Clostridium difficile (C. difficile) Surveillance
The Emerging Infections Program (EIP) Clostridium difficile infection (CDI) surveillance is being conducted in all ten EIP sites throughout the United States. Clostridium difficile is an anaerobic, spore-forming, gram positive bacillus that produces two pathogenic toxins: A and B. CDI ranges in severity from mild diarrhea to fulminant colitis and death. The primary risk factor for development of CDI in healthcare settings is recent antimicrobial use. Other risk factors for CDI acquisition in these settings are age greater than 65 years, severe underlying illness, intensive care unit admission, nasogastric intubation, use of Proton Pump Inhibitors and longer duration of hospital stay. Transmission of C. difficile is thought to occur primarily in healthcare facilities, where environmental contamination by C. difficile spores and exposure to antimicrobial drugs are common. No longer limited to healthcare environments, community-associated CDI is the focus of increasing attention. The sources of C. difficile and the risks for developing CDI in community populations, previously thought to be low-risk, are not well defined. The possibility of foodborne transmission from animal source has been suggested. Further studies are needed to understand the implications of isolating C. difficile from meat and potentially from food producing animals. The purpose of the surveillance system is to determine the population-based incidence of community-and healthcare-associated CDI among participating EIP sites; characterize C. difficile strains that are responsible for CDI in the population under surveillance with a focus on strains from community-associated cases; and describe the epidemiology of CDI and generate hypotheses for future research activities using EIP CDI surveillance infrastructure.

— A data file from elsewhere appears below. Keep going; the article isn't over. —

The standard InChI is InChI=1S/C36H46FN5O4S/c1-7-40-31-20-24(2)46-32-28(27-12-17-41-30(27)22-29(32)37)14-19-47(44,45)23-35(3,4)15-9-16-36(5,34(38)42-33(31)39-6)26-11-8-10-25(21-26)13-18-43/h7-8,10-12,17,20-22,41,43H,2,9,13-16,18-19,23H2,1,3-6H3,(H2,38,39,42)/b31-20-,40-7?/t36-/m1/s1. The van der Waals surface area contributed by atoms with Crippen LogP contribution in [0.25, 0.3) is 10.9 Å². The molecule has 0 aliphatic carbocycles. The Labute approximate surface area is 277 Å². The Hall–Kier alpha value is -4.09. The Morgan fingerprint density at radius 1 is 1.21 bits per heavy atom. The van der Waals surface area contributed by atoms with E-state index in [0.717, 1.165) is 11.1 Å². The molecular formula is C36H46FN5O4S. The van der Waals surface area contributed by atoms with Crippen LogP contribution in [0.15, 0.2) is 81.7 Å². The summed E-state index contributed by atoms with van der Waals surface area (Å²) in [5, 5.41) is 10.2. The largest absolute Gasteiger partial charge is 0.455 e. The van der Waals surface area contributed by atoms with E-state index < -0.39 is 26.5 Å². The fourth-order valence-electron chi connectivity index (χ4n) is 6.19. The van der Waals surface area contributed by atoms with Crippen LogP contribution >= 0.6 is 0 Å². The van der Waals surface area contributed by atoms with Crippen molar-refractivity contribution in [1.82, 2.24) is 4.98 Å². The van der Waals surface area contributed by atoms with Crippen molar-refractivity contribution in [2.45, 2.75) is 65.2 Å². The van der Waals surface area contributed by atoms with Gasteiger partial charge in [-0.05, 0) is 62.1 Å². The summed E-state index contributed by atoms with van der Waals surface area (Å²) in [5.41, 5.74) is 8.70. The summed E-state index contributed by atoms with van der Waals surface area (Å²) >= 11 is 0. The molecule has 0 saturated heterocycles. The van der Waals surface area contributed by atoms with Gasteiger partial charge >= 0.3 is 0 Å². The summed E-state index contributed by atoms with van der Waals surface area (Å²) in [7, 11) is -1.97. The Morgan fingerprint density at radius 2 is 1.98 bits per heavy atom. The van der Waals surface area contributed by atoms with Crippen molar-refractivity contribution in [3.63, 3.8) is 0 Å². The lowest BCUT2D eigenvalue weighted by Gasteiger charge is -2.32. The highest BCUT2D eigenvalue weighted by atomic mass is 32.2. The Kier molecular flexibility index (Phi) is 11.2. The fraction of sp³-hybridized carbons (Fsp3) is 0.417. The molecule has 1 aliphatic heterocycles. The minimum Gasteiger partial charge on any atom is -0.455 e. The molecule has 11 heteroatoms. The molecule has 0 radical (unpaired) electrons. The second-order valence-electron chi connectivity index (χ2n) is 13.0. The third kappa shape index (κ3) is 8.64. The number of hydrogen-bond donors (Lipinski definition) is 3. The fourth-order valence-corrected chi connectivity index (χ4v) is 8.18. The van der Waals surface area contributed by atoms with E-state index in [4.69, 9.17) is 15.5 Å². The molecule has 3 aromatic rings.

Goals & Objectives
- Determine the population-based incidence of community- and healthcare-associated CDI among participating EIP sites.
- Characterize C. difficile strains that are responsible for CDI in the population under surveillance with a focus on strains from community-associated cases.
- Describe the epidemiology of community- and healthcare-associated CDI and generate hypotheses for future research activities using EIP CDI surveillance infrastructure.
In Connecticut, CDI laboratory-based surveillance will be conducted for all toxin-positive C. difficile cases that reside in New Haven and Waterbury areas. A list of all positive C. difficile tests will be evaluated to determine individual cases and classify the cases as either Community Onset (Health Care Associated or Community Associated) or Health Care Onset. Each presumptive community-associated case, each community-onset healthcare associated case, and a 10% sample of health-care onset cases will also require full chart review to complete the case report form. Select laboratories will save stool samples on all cases of CDI for further laboratory evaluation including culture and toxinotype testing.
Recent C. difficile Publications
Centers for Disease Control and Prevention: Deadly Diarrhea: C. difficile Causes Immense Suffering, Death
Project Contact Person
Danyel Olson, MPH
Connecticut Emerging Infections Program
One Church Street, 7th floor
New Haven, CT 06510